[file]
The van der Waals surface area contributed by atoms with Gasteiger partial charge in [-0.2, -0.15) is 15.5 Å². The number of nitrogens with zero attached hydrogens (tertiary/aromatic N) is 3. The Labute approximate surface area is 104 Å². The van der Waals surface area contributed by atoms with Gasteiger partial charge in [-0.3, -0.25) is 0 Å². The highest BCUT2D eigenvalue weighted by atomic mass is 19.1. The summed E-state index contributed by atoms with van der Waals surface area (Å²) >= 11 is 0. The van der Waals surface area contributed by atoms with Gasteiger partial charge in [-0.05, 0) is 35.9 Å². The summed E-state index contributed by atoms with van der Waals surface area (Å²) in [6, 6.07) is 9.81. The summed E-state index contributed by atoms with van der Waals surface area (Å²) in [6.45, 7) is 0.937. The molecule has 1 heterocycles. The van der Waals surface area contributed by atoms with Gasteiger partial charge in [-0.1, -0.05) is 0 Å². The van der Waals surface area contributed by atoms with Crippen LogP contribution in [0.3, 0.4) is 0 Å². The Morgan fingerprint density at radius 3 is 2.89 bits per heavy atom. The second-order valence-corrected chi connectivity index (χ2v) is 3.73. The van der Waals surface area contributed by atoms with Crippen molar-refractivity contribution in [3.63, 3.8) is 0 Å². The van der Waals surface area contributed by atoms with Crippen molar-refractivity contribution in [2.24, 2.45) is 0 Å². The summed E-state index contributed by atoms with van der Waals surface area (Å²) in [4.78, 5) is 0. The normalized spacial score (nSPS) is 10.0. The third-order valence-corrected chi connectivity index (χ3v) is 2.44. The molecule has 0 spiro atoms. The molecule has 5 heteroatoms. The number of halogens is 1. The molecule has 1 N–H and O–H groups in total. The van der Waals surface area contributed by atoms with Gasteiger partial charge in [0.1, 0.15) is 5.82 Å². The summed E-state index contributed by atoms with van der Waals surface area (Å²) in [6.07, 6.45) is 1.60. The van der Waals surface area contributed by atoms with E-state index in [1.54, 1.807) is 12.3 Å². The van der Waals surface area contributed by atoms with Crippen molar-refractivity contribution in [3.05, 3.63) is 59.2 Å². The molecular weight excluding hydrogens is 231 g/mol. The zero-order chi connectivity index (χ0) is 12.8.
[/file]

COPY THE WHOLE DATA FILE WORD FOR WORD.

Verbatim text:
The van der Waals surface area contributed by atoms with Gasteiger partial charge in [-0.2, -0.15) is 15.5 Å². The number of nitrogens with zero attached hydrogens (tertiary/aromatic N) is 3. The Labute approximate surface area is 104 Å². The van der Waals surface area contributed by atoms with Gasteiger partial charge in [-0.3, -0.25) is 0 Å². The highest BCUT2D eigenvalue weighted by atomic mass is 19.1. The summed E-state index contributed by atoms with van der Waals surface area (Å²) >= 11 is 0. The van der Waals surface area contributed by atoms with Gasteiger partial charge in [-0.05, 0) is 35.9 Å². The summed E-state index contributed by atoms with van der Waals surface area (Å²) in [6, 6.07) is 9.81. The summed E-state index contributed by atoms with van der Waals surface area (Å²) in [6.45, 7) is 0.937. The molecule has 1 heterocycles. The van der Waals surface area contributed by atoms with Gasteiger partial charge in [-0.1, -0.05) is 0 Å². The van der Waals surface area contributed by atoms with Crippen LogP contribution in [0.3, 0.4) is 0 Å². The Morgan fingerprint density at radius 3 is 2.89 bits per heavy atom. The second-order valence-corrected chi connectivity index (χ2v) is 3.73. The van der Waals surface area contributed by atoms with Crippen molar-refractivity contribution in [3.63, 3.8) is 0 Å². The van der Waals surface area contributed by atoms with Crippen molar-refractivity contribution in [2.24, 2.45) is 0 Å². The summed E-state index contributed by atoms with van der Waals surface area (Å²) in [4.78, 5) is 0. The normalized spacial score (nSPS) is 10.0. The third-order valence-corrected chi connectivity index (χ3v) is 2.44. The molecule has 0 spiro atoms. The molecule has 5 heteroatoms. The number of halogens is 1. The molecule has 1 N–H and O–H groups in total. The van der Waals surface area contributed by atoms with Gasteiger partial charge in [0.1, 0.15) is 5.82 Å². The summed E-state index contributed by atoms with van der Waals surface area (Å²) in [6.07, 6.45) is 1.60. The van der Waals surface area contributed by atoms with E-state index in [1.54, 1.807) is 12.3 Å². The van der Waals surface area contributed by atoms with Crippen molar-refractivity contribution in [3.05, 3.63) is 59.2 Å². The molecular weight excluding hydrogens is 231 g/mol. The zero-order chi connectivity index (χ0) is 12.8.